Taking the mystery and fear out of cooking
Regular readers will know that this blog is not about fine food and intricate recipes. It’s about being able to put a decent meal on the table for yourself, your family and your friends. It’s really a branch of the do-it-yourself advice which shows you how to wire a plug, fix a dripping tap or put up some curtain poles. It’s about not being reliant on other people to provide basic services.
With food, though, there is any number of shortcuts, a huge array of ready-made options in the shops, takeaway Chinese and Indian food, pizzas, chip shops, fried chicken places and so on.
So why bother to do it yourself? Three reasons.
- It’s cheaper
- If you made it, you know what’s in it
- It’s the natural thing to do and there is a feeling of satisfaction about it.
In all the recipes we have looked at over the last year or so, not one has contained anything expensive, not one has been difficult and not one has been time-consuming.
They don’t contain hidden quantities of salt, fat or chemical additives that might be tomorrow’s health-scare headlines.
It amazes me that the best customers of the takeaway food joints seem to be low-income families. It astounds me that you see unhealthy-looking physical specimens adding to their woes by the crap they’re eating (and washing it down with sugary fizzy drinks).
It saddens me to hear people almost proudly saying they can’t cook. It makes me wonder what other elementary human skills they have yet to master and in fact have no intention of mastering.
And yet it is they who need the help most, so today we’re going to look at ways to make their life easier.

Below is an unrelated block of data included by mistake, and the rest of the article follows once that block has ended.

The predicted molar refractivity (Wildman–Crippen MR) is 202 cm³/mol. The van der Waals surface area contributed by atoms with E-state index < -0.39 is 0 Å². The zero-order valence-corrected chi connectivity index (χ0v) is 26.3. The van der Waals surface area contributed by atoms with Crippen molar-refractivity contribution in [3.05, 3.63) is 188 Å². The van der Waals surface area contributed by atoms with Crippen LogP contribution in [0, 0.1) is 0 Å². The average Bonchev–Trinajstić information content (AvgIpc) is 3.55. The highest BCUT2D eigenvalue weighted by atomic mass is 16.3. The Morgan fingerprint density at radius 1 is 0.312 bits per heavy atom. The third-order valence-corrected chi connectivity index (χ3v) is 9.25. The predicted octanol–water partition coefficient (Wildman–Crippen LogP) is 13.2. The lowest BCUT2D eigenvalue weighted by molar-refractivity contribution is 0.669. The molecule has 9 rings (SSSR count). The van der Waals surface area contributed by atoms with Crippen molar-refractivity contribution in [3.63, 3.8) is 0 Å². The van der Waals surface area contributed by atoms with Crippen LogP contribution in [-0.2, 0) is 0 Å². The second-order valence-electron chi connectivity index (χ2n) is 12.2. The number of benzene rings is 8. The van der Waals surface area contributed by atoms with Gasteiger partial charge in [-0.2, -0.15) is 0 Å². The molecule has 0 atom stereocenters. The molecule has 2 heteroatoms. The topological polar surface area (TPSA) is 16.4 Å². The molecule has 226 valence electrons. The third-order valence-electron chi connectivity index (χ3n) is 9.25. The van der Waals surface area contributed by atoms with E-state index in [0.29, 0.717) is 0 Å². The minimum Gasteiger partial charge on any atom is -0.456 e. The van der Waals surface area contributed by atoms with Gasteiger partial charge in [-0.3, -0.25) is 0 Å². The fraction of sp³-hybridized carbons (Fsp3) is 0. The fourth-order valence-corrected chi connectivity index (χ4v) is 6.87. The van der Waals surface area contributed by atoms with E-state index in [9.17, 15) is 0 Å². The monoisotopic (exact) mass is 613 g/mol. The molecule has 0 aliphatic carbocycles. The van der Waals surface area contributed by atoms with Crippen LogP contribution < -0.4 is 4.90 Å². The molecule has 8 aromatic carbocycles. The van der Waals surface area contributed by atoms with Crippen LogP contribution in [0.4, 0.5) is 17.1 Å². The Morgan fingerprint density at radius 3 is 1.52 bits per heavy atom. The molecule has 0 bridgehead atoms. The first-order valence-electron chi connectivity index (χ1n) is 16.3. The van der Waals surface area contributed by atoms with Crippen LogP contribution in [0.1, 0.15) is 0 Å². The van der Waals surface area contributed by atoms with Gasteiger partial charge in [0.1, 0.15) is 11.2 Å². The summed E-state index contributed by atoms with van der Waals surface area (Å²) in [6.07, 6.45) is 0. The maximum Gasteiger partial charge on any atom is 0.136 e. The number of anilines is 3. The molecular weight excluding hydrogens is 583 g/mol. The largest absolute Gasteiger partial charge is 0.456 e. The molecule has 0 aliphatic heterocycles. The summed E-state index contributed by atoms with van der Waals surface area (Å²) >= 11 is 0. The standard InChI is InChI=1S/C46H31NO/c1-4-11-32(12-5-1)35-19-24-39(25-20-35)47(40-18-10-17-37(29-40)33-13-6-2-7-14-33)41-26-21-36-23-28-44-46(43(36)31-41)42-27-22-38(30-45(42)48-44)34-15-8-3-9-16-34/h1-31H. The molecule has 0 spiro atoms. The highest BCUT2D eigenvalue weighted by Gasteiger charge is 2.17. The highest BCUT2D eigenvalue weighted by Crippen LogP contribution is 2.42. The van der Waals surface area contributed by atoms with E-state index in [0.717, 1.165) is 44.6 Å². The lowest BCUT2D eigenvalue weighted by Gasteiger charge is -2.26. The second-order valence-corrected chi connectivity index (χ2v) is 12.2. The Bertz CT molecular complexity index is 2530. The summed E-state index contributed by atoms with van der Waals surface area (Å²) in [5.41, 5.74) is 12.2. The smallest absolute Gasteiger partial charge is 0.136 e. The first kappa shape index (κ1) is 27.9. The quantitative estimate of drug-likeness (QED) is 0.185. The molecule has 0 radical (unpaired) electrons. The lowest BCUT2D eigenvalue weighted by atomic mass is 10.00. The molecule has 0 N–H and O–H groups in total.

One thing that even professional chefs will grant the rest of us is permission to use ready-made pastry. That means we’re going to be making pies and suchlike, which are often synonymous with excessive calories and salt, but if it gets someone in the kitchen like a novice with a self-assembly wardrobe because he is clearly not going to be making his own from scratch, then fine.
Similarly, there are jars of pasta sauce, so all you have to do is boil the pasta, heat this stuff and pour it on.
The world is full of curry powder and paste, so all you have to do is supply some cooked meat or defrosted prawns and, again, apply heat, mix and serve – once you’ve mastered the art of boiling some rice, that is.
This is the one that gets my goat, as it happens. What could be easier than throwing a few spices into a pan yourself and creating a taste over which you have some control?
When I lived in Tobago, little sister island of Trinidad, I was writing some features for a tourist magazine and one of the subjects I was given was a local speciality, curry crab (they don’t say “curried”).
There’s a place by a popular beach with a cluster of curry crab cabins, so I went there and found a legendary woman who had been making this for decades, as did her mother before her and so on. I asked her what the main ingredients were. “Well, curry powder,” she began, and I missed the rest of it because I was so disappointed that she was not really doing it herself after all.
Perhaps I was 100 years too late and really needed to have gone there before mass production and ease of distribution made it so easy to be lazy.
It’s a similar story in the Turks and Caicos Islands, a relatively unspoilt group south of the Bahamas. Their speciality? If, like me, you were hoping for something exotic involving their legendary big pink-shelled seafood, conch, or coconuts or some root vegetable we’ve never heard of, you would have been as dismayed as I was. The national dish is macaroni cheese. And not even home-made, but shop-bought packet garbage. For a special occasion, eating out, many would go for fried chicken.
It is the reverse of the old Crocodile Dundee line, where the veteran bushman is extolling the virtues of eating a certain type of beetle. “You can live on it. But it tastes like sh*t.” In this case it would be, “It tastes great. No nutritional value, but the carbohydrates might just keep you alive.”
So here, for the benefit of the absolute novice who is almost too lazy to breathe and doesn’t really want to go to the trouble of chewing food, is this week’s recipe. Buy a packet of dried noodles, the type with some “flavor” already in them. Boil some water and soak the noodles in it until they’re soft.
Slurp it down and collapse into your armchair with a bright green soft drink. And good luck to you.